Sam Shepard and Joseph Chaikin collaborated over a three-week period to produce a series of 19 poems on love titled “Savage/Love.” They have mined in simple, elegant poems what is lost and what is gained by love. The poems traverse the vastness of the subject, sometimes void of sentiment and sometimes tender: the innocence of a first encounter; the intimacy of an early romance; the delusions; the inability to communicate; the endearments of affection; the savageness of being soul-robbed; our grasping and need for partners. Jerry Mouawad, Artistic Co-Director, sets the play in a bedroom suite in which a cast of 10 performers explore the poems, interpreted with text, dance, physical theatre and song.
Joseph Chaikin was an American stage director, actor, and writer. He was a member of the Living Theatre before founding the Open Theatre (1963), which became an influential force in experimental theatre. His celebrated productions, the results of intense collaboration between writer, director, and actors, included America Hurrah (1966), The Serpent (1969), Terminal (1970), The Mutation Show (1971), and Nightwalk (1973). He published his ideas about theatre in The Presence of the Actor (1972). He later collaborated with Sam Shepard on a number of plays, including The War in Heaven (1984) and When the World Was Green (1996). In 1977, he received the first lifetime-achievement Obie Award. He was the subject of the documentary film The Presence of Joseph Chaikin (2008).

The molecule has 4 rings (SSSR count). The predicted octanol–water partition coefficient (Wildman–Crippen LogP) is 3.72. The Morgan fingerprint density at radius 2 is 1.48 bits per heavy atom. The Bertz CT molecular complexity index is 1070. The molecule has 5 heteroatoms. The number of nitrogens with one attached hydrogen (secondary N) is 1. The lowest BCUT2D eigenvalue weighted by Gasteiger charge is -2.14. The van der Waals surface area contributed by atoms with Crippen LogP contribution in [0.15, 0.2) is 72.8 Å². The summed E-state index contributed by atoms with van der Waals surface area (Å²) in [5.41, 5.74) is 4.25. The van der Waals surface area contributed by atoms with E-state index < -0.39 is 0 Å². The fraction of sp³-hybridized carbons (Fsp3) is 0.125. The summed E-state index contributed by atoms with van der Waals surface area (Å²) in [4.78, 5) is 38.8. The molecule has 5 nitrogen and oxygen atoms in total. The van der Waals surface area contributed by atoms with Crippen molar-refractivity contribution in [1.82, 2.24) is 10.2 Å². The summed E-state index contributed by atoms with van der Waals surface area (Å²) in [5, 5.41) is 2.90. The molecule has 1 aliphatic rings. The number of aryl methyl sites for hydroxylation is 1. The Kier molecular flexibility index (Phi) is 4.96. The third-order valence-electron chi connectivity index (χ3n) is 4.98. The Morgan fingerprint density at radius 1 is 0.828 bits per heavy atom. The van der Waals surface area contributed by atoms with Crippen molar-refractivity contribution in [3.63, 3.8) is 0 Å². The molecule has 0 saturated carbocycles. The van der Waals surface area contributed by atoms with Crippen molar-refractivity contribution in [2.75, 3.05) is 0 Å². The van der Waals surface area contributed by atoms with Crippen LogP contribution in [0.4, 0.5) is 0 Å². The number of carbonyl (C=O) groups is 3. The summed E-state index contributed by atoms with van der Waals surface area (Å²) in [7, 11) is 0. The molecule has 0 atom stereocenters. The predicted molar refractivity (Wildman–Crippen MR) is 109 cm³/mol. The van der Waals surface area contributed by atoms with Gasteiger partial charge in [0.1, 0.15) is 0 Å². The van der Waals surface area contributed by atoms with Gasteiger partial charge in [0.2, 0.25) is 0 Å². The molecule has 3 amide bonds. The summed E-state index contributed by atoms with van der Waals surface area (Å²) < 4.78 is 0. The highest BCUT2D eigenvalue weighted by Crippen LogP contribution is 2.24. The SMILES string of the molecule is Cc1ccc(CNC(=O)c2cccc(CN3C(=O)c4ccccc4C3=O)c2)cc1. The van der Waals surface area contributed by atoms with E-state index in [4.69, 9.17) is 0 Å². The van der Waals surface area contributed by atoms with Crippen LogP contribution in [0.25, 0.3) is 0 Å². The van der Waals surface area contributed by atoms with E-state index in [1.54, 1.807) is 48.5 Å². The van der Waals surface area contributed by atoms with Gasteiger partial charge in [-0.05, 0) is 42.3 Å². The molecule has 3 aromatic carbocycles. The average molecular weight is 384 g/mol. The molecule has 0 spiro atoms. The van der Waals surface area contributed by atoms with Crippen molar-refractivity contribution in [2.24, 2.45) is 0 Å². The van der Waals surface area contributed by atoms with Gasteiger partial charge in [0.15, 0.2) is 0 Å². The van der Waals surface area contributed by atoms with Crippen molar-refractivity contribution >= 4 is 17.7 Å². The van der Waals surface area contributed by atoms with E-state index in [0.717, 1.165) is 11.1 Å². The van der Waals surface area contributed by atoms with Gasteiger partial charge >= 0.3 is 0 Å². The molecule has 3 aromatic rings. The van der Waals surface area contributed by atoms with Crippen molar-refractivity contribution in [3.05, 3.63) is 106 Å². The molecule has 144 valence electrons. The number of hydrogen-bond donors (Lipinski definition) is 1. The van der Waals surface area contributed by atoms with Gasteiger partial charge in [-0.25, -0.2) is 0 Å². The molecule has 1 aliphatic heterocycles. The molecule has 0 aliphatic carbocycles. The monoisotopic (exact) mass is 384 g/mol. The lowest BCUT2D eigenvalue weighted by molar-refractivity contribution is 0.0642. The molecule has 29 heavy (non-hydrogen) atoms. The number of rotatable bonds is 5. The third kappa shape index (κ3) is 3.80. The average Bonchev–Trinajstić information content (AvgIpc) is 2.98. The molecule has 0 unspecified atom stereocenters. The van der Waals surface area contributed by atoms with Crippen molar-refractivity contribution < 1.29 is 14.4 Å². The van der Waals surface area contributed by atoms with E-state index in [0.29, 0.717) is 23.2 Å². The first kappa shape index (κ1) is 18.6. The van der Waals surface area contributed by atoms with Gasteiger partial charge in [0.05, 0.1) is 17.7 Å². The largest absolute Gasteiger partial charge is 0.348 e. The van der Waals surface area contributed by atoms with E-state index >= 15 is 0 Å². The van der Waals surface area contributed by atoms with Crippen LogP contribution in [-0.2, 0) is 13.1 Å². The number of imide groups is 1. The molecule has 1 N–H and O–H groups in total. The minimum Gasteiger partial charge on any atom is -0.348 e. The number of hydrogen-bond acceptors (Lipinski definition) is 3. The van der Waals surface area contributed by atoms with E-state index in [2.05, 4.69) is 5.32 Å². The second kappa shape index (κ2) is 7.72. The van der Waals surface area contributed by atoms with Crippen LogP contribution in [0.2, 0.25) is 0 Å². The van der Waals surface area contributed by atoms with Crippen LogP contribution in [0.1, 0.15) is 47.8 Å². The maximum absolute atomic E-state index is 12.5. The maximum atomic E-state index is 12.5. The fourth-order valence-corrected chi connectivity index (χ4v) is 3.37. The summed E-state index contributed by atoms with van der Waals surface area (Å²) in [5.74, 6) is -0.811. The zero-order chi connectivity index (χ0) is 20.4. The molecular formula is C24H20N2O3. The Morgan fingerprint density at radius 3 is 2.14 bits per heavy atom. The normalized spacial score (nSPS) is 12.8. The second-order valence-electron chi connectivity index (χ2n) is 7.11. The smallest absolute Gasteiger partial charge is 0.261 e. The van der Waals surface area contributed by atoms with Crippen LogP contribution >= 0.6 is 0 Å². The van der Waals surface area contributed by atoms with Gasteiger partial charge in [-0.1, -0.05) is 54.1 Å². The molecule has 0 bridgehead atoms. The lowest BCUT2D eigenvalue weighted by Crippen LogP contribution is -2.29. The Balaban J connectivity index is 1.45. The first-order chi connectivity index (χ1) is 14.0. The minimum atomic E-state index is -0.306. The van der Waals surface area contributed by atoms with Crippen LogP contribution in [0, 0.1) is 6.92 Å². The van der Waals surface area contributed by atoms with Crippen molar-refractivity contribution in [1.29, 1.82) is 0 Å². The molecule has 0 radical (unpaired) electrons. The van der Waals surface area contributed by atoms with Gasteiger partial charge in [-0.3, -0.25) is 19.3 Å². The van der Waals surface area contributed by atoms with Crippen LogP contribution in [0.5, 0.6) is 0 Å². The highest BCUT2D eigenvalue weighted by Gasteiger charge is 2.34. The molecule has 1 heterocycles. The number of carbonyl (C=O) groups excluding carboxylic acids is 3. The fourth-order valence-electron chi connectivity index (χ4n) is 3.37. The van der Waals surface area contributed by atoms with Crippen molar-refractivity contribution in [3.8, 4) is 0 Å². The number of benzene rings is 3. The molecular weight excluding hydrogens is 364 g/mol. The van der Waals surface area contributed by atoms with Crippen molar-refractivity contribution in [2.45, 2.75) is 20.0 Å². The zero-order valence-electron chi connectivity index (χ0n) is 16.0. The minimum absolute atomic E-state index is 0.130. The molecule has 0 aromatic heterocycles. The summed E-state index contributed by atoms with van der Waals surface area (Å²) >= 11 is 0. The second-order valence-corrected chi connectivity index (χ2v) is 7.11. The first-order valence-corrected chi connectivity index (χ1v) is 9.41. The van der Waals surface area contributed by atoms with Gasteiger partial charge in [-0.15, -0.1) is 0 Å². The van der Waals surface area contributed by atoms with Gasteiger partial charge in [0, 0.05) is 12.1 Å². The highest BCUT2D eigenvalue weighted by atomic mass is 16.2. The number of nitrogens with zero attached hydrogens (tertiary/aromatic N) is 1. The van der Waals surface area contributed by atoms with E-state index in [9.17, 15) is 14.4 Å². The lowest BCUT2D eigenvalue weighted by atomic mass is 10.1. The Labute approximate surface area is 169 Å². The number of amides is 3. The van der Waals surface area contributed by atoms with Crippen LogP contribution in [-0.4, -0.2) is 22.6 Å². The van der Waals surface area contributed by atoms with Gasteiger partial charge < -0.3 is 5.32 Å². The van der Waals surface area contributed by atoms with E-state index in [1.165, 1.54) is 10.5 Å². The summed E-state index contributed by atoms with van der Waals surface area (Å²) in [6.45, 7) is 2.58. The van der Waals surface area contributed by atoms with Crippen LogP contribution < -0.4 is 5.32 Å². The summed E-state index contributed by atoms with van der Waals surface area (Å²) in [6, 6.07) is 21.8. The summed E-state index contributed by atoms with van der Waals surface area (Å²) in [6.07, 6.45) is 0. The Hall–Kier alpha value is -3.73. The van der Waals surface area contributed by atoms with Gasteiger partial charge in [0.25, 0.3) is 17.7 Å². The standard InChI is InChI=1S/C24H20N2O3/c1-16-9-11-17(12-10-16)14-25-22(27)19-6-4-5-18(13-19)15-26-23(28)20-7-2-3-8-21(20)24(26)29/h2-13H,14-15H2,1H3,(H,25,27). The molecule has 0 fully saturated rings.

Sam Shepard ranks as one of America's most celebrated dramatists. He has written nearly 50 plays and has seen his work produced across the nation, in venues ranging from Greenwich Village coffee shops to regional professional and community theatres, from college campuses to commercial Broadway houses. His plays are regularly anthologized, and theatre professors teach Sam Shepard as a canonical American author. Outside of his stage work, he has achieved fame as an actor, writer, and director in the film industry. Sam Shepard has gained the critical regard, media attention, and iconic status enjoyed by only a rare few in American theatre. Throughout his career Shepard has amassed numerous grants, prizes, fellowships, and awards, including the Cannes Palme d'Or and the Pulitzer Prize. He has received abundant popular praise and critical adulation. While the assessment of Shepard's standing may evidence occasional hyperbole, there can be little doubt that he has spoken in a compelling way to American theatre audiences, and that his plays have found deep resonance in the nation's cultural imagination.